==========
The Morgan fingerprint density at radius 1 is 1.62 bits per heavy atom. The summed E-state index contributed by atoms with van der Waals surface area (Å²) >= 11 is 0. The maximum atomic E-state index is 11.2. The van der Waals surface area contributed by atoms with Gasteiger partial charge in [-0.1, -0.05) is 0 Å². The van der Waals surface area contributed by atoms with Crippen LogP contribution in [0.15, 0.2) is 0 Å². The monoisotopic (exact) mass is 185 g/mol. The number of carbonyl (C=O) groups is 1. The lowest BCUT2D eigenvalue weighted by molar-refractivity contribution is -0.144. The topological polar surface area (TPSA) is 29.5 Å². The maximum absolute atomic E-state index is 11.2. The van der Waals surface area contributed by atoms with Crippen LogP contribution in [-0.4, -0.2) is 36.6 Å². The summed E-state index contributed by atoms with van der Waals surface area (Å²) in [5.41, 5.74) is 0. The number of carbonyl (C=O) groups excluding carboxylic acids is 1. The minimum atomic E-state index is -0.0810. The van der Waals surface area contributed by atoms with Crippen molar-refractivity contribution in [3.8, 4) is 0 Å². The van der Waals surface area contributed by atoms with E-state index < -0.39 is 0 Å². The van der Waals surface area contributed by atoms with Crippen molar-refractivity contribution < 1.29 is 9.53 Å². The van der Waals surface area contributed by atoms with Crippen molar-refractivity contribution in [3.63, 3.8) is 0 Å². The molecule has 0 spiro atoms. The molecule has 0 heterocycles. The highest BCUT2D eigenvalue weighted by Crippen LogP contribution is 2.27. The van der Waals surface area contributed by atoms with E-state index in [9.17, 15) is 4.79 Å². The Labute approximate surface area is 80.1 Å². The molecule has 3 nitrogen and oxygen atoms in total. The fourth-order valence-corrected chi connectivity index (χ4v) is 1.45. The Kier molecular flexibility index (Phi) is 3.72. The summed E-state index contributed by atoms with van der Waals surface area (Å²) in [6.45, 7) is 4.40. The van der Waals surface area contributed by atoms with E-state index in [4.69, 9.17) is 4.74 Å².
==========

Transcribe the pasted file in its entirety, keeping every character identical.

The Morgan fingerprint density at radius 1 is 1.62 bits per heavy atom. The summed E-state index contributed by atoms with van der Waals surface area (Å²) >= 11 is 0. The maximum atomic E-state index is 11.2. The van der Waals surface area contributed by atoms with Gasteiger partial charge in [-0.1, -0.05) is 0 Å². The van der Waals surface area contributed by atoms with Crippen LogP contribution in [0.15, 0.2) is 0 Å². The monoisotopic (exact) mass is 185 g/mol. The number of carbonyl (C=O) groups is 1. The lowest BCUT2D eigenvalue weighted by molar-refractivity contribution is -0.144. The topological polar surface area (TPSA) is 29.5 Å². The maximum absolute atomic E-state index is 11.2. The van der Waals surface area contributed by atoms with Crippen LogP contribution in [-0.4, -0.2) is 36.6 Å². The summed E-state index contributed by atoms with van der Waals surface area (Å²) in [5.41, 5.74) is 0. The number of carbonyl (C=O) groups excluding carboxylic acids is 1. The minimum atomic E-state index is -0.0810. The van der Waals surface area contributed by atoms with Crippen molar-refractivity contribution in [3.8, 4) is 0 Å². The van der Waals surface area contributed by atoms with E-state index < -0.39 is 0 Å². The van der Waals surface area contributed by atoms with Crippen molar-refractivity contribution < 1.29 is 9.53 Å². The van der Waals surface area contributed by atoms with Crippen molar-refractivity contribution in [3.63, 3.8) is 0 Å². The molecule has 0 spiro atoms. The molecule has 0 heterocycles. The highest BCUT2D eigenvalue weighted by Crippen LogP contribution is 2.27. The van der Waals surface area contributed by atoms with E-state index in [9.17, 15) is 4.79 Å². The Labute approximate surface area is 80.1 Å². The molecule has 3 nitrogen and oxygen atoms in total. The fourth-order valence-corrected chi connectivity index (χ4v) is 1.45. The Kier molecular flexibility index (Phi) is 3.72. The summed E-state index contributed by atoms with van der Waals surface area (Å²) in [6.45, 7) is 4.40. The van der Waals surface area contributed by atoms with E-state index in [4.69, 9.17) is 4.74 Å².